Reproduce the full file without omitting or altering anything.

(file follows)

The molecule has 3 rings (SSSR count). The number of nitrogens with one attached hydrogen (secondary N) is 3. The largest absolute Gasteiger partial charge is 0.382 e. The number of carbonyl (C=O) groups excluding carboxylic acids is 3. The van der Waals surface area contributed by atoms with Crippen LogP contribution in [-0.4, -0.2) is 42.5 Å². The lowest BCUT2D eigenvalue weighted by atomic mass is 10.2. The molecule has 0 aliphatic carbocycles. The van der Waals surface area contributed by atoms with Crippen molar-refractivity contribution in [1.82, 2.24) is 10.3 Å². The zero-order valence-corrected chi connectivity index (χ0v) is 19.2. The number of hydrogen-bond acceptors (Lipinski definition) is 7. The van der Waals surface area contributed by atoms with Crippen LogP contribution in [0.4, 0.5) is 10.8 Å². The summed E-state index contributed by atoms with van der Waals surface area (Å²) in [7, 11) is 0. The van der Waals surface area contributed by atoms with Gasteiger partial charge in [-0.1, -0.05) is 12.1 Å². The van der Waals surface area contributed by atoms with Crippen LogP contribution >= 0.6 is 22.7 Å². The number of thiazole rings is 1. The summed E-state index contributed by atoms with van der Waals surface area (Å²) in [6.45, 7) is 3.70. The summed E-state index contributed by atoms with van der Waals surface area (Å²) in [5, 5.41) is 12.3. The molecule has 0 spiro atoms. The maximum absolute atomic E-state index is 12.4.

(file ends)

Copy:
The molecule has 3 rings (SSSR count). The number of nitrogens with one attached hydrogen (secondary N) is 3. The largest absolute Gasteiger partial charge is 0.382 e. The number of carbonyl (C=O) groups excluding carboxylic acids is 3. The van der Waals surface area contributed by atoms with Crippen LogP contribution in [-0.4, -0.2) is 42.5 Å². The lowest BCUT2D eigenvalue weighted by atomic mass is 10.2. The molecule has 0 aliphatic carbocycles. The van der Waals surface area contributed by atoms with Crippen molar-refractivity contribution in [1.82, 2.24) is 10.3 Å². The zero-order valence-corrected chi connectivity index (χ0v) is 19.2. The number of hydrogen-bond acceptors (Lipinski definition) is 7. The van der Waals surface area contributed by atoms with Crippen LogP contribution in [0.4, 0.5) is 10.8 Å². The summed E-state index contributed by atoms with van der Waals surface area (Å²) in [7, 11) is 0. The van der Waals surface area contributed by atoms with Gasteiger partial charge in [-0.1, -0.05) is 12.1 Å². The van der Waals surface area contributed by atoms with Crippen LogP contribution >= 0.6 is 22.7 Å². The number of thiazole rings is 1. The summed E-state index contributed by atoms with van der Waals surface area (Å²) in [6.45, 7) is 3.70. The summed E-state index contributed by atoms with van der Waals surface area (Å²) in [5, 5.41) is 12.3. The molecule has 0 spiro atoms. The maximum absolute atomic E-state index is 12.4.